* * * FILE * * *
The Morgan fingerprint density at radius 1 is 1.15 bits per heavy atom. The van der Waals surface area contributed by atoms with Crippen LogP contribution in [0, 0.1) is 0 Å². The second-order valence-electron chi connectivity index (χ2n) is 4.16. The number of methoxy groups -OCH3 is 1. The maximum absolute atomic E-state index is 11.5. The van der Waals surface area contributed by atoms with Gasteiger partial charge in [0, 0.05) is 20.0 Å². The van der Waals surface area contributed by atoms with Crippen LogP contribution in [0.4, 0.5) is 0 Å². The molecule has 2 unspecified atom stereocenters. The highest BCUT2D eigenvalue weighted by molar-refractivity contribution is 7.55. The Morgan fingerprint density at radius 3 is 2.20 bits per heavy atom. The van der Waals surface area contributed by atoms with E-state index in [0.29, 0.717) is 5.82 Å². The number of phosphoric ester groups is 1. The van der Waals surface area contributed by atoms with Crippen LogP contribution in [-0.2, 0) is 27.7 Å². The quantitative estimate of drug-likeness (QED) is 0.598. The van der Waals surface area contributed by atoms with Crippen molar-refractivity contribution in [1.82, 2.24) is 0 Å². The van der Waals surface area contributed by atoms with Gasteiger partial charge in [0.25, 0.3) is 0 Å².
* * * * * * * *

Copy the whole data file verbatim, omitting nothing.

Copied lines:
The Morgan fingerprint density at radius 1 is 1.15 bits per heavy atom. The van der Waals surface area contributed by atoms with Crippen LogP contribution in [0, 0.1) is 0 Å². The second-order valence-electron chi connectivity index (χ2n) is 4.16. The number of methoxy groups -OCH3 is 1. The maximum absolute atomic E-state index is 11.5. The van der Waals surface area contributed by atoms with Gasteiger partial charge in [0, 0.05) is 20.0 Å². The van der Waals surface area contributed by atoms with Crippen LogP contribution in [0.4, 0.5) is 0 Å². The molecule has 2 unspecified atom stereocenters. The highest BCUT2D eigenvalue weighted by molar-refractivity contribution is 7.55. The Morgan fingerprint density at radius 3 is 2.20 bits per heavy atom. The van der Waals surface area contributed by atoms with E-state index in [0.29, 0.717) is 5.82 Å². The number of phosphoric ester groups is 1. The van der Waals surface area contributed by atoms with Crippen LogP contribution in [-0.2, 0) is 27.7 Å². The quantitative estimate of drug-likeness (QED) is 0.598. The van der Waals surface area contributed by atoms with Crippen molar-refractivity contribution in [1.82, 2.24) is 0 Å². The van der Waals surface area contributed by atoms with Gasteiger partial charge in [0.25, 0.3) is 0 Å².